- An example of starve is someone being trapped and not being able to eat for five days.
- An example of starve is a child acting up because they're lacking in attention.
intransitive verbstarved, starv′ing
- to die from lack of food
- to suffer or become weak from hunger
- Informal to be ravenously hungry
- to suffer great need: with for: starving for affection
- Now Dial. to suffer and die slowly from any cause, esp. from extreme cold
Origin of starveMiddle English sterven from Old English steorfan, to die, perish, akin to German sterben: see start
- to cause to starve by depriving of food
- to force by starvation: to starve an enemy into submission
- to cause to suffer from a lack or need of something specified
- Now Dial. to cause to die from extreme cold
verbstarved, starv·ing, starves
- To suffer or die from extreme or prolonged lack of food.
- Informal To be hungry.
- To suffer from deprivation: a puppy starving for attention.
- Archaic To suffer or die from cold.
- To cause to starve.
- To force to a specified state by starving: starved the town into submission.
Origin of starveMiddle English sterven to die from Old English steorfan ; see ster-1 in Indo-European roots.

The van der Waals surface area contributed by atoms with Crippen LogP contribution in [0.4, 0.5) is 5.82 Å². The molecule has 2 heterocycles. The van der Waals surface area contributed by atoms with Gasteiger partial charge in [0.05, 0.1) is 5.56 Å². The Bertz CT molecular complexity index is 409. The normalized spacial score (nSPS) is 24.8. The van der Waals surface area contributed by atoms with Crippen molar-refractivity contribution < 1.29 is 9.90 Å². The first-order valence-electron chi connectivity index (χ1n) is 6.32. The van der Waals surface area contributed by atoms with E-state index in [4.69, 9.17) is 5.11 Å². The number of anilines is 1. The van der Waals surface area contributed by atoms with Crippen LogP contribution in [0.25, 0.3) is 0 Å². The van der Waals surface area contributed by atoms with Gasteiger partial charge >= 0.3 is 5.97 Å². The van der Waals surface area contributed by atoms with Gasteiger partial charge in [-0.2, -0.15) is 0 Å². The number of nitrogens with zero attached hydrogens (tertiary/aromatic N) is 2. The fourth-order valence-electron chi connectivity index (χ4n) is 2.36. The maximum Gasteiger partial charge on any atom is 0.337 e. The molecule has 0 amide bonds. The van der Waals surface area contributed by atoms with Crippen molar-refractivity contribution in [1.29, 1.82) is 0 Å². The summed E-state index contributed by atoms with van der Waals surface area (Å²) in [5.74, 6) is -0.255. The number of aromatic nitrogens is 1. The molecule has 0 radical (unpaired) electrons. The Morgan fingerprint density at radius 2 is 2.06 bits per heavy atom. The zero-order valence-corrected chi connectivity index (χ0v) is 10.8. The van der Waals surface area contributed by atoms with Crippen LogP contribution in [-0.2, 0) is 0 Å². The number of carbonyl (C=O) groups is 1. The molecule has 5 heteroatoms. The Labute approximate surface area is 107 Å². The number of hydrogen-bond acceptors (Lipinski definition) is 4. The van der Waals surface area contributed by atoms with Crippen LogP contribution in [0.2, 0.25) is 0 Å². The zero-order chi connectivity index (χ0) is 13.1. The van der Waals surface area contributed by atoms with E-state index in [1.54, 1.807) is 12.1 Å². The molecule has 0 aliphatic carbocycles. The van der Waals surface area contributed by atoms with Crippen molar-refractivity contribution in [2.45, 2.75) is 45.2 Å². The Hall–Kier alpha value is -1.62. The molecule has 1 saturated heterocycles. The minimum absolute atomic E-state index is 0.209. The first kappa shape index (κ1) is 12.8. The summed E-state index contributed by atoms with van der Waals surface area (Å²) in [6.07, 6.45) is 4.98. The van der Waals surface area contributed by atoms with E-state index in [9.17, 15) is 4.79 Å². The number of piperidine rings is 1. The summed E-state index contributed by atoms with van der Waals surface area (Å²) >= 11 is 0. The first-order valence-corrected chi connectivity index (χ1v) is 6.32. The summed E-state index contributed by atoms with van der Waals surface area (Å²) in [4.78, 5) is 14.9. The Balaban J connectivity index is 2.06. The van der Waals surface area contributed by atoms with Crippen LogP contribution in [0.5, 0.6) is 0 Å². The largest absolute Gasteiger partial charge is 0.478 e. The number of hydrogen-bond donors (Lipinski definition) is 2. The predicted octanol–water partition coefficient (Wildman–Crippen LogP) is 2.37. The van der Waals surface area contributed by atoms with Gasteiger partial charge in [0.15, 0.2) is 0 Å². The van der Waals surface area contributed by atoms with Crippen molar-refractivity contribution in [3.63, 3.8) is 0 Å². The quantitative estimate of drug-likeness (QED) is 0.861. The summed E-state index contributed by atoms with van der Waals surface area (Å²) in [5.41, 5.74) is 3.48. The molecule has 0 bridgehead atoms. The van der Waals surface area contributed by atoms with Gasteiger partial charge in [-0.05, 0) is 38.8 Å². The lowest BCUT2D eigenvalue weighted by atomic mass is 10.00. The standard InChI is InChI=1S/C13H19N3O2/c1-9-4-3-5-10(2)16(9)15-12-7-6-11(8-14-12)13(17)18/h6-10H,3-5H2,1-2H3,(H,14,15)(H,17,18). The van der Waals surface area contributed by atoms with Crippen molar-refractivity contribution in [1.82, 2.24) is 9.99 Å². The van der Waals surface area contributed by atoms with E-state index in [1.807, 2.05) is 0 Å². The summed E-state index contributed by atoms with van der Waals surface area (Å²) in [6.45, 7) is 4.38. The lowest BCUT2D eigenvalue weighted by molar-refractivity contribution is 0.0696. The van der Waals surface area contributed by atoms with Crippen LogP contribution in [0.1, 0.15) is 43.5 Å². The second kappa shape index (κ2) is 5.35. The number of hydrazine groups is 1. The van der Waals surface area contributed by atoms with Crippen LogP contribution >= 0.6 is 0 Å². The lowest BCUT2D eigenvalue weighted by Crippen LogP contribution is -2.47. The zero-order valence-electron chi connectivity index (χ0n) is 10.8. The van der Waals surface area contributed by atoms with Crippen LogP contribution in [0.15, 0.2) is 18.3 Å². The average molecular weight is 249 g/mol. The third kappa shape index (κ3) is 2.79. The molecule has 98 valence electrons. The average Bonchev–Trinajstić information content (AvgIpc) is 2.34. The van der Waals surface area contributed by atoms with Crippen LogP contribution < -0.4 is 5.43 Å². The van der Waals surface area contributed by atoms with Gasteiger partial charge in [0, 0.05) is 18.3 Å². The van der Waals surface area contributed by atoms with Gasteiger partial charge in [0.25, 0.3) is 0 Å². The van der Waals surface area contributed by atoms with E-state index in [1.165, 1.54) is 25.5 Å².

(third-person singular simple present starves, present participle starving, simple past starved, starf, or storve (obsolete), past participle starved or rarely storven)
- (intransitive) To die because of lack of food or of not eating.
- (intransitive) To be very hungry.
- Hey, ma, I'm starving!
- To destroy, make capitulate or at least make suffer by deprivation, notably of food
- To deprive of nourishment.
- They starved the child until it withered away.
- (UK, especially Yorkshire and Lancashire) To kill with cold.
- I was half starved waiting out in that wind.
From Middle English sterven, from Old English steorfan (“to die"), from Proto-Germanic *sterbanÄ… (“to become stiff, die"), from Proto-Indo-European *(s)terp- (“to lose strength, become numb, be motionless"); or from Proto-Indo-European *sterbÊ°- (“to become stiff"), from Proto-Indo-European *ster- (“stiff"); or a conflation of the aforementioned. Cognate with Scots sterve (“to die, perish"), Saterland Frisian stjerwa (“to die"), West Frisian stjerre (“to die"), Dutch sterven (“to die"), Low German staarven (“to die"), starven, German sterben (“to die"), Icelandic stirfinn (“peevish, froward"), Albanian shterp (“sterile, unproductive, barren land").